In the process of tokenization, the sensitive data is sent to a centralized and highly secure server called a "vault" where it is stored securely. At the same time, a random unique set of characters (the token) is generated and returned to your systems for use in place of the real data. The vault manager maintains a reference database that allows the token value to be exchanged for the real data when it is needed again. Meanwhile the token value, which has no meaning whatsoever to prying eyes or cyberthieves, can be used in various business applications as a reliable substitute for the real data.

Merchants often use tokenized data as a substitute for sensitive credit card information after a sale has concluded. This allows a merchant to perform sales analytics on customers' transactions without putting the real card data at risk. What's more, PCI prohibits the use of live card data for anything other than the payment transaction. By tokenizing post-transaction data, merchants can reduce their PCI burden because no sensitive data exists in their backend systems.

The same methods can be applied for other types of sensitive data, including patient records, customer account records, human resources information and so on. Tokenizing the real data takes it out of harm's way and addresses the requirements for security, residency and privacy. Tokenized data can be stored and used anywhere -- even in the cloud -- because it can't be turned back into the real data if lost or stolen.

PerspecSys offers a data protection solution called the Cloud Data Protection Gateway. The gateway allows you to protect sensitive data when using popular cloud applications. As data is prepared to leave your organization, it can be tokenized or encrypted so that it never enters the cloud in the clear. The real data, in fact, stays behind your own firewall.

The heart of the PerspecSys Cloud Data Protection Gateway is the PRS Server -- "PRS" standing for "privacy, residency and security." The PRS Server provides the data management services and performs the encryption and/or tokenization processes. Cloud application-specific requirements are supported by installing and configuring application-specific adapters; for example, there's an adapter for Salesforce.com. Using this solution allows you to fully utilize all aspects of the CRM application in the cloud without ever sending sensitive data outside your own organization. End user SaaS application functionality and performance are preserved, even with the strongest levels of encryption and tokenization in place.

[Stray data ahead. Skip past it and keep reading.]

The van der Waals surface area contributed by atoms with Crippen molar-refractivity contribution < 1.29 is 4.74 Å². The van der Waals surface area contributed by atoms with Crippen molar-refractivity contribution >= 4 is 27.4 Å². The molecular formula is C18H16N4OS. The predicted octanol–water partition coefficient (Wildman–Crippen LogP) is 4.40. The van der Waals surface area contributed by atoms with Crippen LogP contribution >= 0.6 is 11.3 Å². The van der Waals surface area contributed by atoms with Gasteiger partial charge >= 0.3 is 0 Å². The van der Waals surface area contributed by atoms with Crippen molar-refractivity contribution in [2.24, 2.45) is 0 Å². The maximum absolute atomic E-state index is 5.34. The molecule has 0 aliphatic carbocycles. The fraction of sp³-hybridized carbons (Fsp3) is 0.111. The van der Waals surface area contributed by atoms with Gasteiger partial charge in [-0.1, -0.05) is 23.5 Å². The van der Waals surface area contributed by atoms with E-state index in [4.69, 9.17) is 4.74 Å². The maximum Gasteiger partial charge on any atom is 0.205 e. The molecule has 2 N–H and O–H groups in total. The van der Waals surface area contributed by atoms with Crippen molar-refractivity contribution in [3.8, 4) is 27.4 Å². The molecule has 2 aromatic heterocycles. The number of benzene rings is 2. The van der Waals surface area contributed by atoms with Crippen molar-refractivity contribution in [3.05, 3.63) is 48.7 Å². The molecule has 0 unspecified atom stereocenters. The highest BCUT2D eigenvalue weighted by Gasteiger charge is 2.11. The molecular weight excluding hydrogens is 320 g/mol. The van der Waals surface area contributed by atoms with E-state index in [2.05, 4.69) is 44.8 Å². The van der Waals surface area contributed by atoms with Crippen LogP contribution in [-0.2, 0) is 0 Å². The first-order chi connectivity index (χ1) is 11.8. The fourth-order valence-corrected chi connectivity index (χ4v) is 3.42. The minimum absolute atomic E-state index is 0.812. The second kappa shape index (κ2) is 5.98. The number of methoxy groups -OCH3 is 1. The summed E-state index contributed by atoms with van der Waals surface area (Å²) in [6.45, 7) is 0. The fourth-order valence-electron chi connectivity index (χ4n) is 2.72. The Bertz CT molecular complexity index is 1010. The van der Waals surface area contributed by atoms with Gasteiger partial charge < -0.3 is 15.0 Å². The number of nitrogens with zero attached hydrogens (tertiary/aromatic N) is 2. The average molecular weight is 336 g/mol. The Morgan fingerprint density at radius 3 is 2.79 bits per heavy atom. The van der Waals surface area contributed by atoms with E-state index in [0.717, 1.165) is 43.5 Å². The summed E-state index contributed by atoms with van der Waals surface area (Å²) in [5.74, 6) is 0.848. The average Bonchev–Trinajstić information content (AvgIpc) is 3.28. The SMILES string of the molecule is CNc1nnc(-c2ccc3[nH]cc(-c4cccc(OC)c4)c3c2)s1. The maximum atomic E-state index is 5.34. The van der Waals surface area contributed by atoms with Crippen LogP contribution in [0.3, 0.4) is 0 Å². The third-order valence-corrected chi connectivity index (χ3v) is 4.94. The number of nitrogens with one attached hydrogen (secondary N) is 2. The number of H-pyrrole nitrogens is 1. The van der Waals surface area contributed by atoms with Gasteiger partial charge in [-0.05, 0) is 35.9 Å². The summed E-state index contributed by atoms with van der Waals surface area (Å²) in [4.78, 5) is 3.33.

This kind of data protection solution enables you to enjoy the cost of ownership and elasticity benefits of the cloud while still meeting your requirements for data privacy, residency and security.

Linda Musthaler is a principal analyst with Essential Solutions Corporation. You can write to her at LMusthaler@essential-iws.com.

______________________________________________________________

About Essential Solutions Corp:

Essential Solutions researches the practical value of information technology, and how it can make individual workers and entire organizations more productive. Essential Solutions offers consulting services to computer industry and corporate clients to help define and fulfill the potential of IT.

Join the discussion
Be the first to comment on this article. Our Commenting Policies